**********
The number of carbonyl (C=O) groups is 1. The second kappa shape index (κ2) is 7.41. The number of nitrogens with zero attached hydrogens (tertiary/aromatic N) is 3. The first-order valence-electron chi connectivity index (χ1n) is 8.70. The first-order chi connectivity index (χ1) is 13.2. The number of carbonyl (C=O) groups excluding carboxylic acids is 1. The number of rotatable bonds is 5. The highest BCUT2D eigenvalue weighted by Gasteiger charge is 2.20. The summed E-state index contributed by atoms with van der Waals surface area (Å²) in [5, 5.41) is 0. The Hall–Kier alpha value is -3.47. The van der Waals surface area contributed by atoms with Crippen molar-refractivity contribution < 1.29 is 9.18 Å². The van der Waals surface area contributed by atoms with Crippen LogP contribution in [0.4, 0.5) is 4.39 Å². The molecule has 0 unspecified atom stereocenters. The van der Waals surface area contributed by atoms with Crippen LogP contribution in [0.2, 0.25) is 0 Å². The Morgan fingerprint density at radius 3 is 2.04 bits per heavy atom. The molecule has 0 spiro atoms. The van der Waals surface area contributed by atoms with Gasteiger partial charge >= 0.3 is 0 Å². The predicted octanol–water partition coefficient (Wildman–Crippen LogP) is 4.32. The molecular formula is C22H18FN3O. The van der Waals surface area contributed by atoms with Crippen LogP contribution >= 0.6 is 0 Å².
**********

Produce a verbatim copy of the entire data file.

The number of carbonyl (C=O) groups is 1. The second kappa shape index (κ2) is 7.41. The number of nitrogens with zero attached hydrogens (tertiary/aromatic N) is 3. The first-order valence-electron chi connectivity index (χ1n) is 8.70. The first-order chi connectivity index (χ1) is 13.2. The number of carbonyl (C=O) groups excluding carboxylic acids is 1. The number of rotatable bonds is 5. The highest BCUT2D eigenvalue weighted by Gasteiger charge is 2.20. The summed E-state index contributed by atoms with van der Waals surface area (Å²) in [5, 5.41) is 0. The Hall–Kier alpha value is -3.47. The van der Waals surface area contributed by atoms with Crippen molar-refractivity contribution < 1.29 is 9.18 Å². The van der Waals surface area contributed by atoms with Crippen LogP contribution in [0.4, 0.5) is 4.39 Å². The molecule has 0 unspecified atom stereocenters. The van der Waals surface area contributed by atoms with Crippen LogP contribution in [0.2, 0.25) is 0 Å². The Morgan fingerprint density at radius 3 is 2.04 bits per heavy atom. The molecule has 0 spiro atoms. The van der Waals surface area contributed by atoms with Gasteiger partial charge >= 0.3 is 0 Å². The predicted octanol–water partition coefficient (Wildman–Crippen LogP) is 4.32. The molecular formula is C22H18FN3O. The van der Waals surface area contributed by atoms with Crippen LogP contribution >= 0.6 is 0 Å².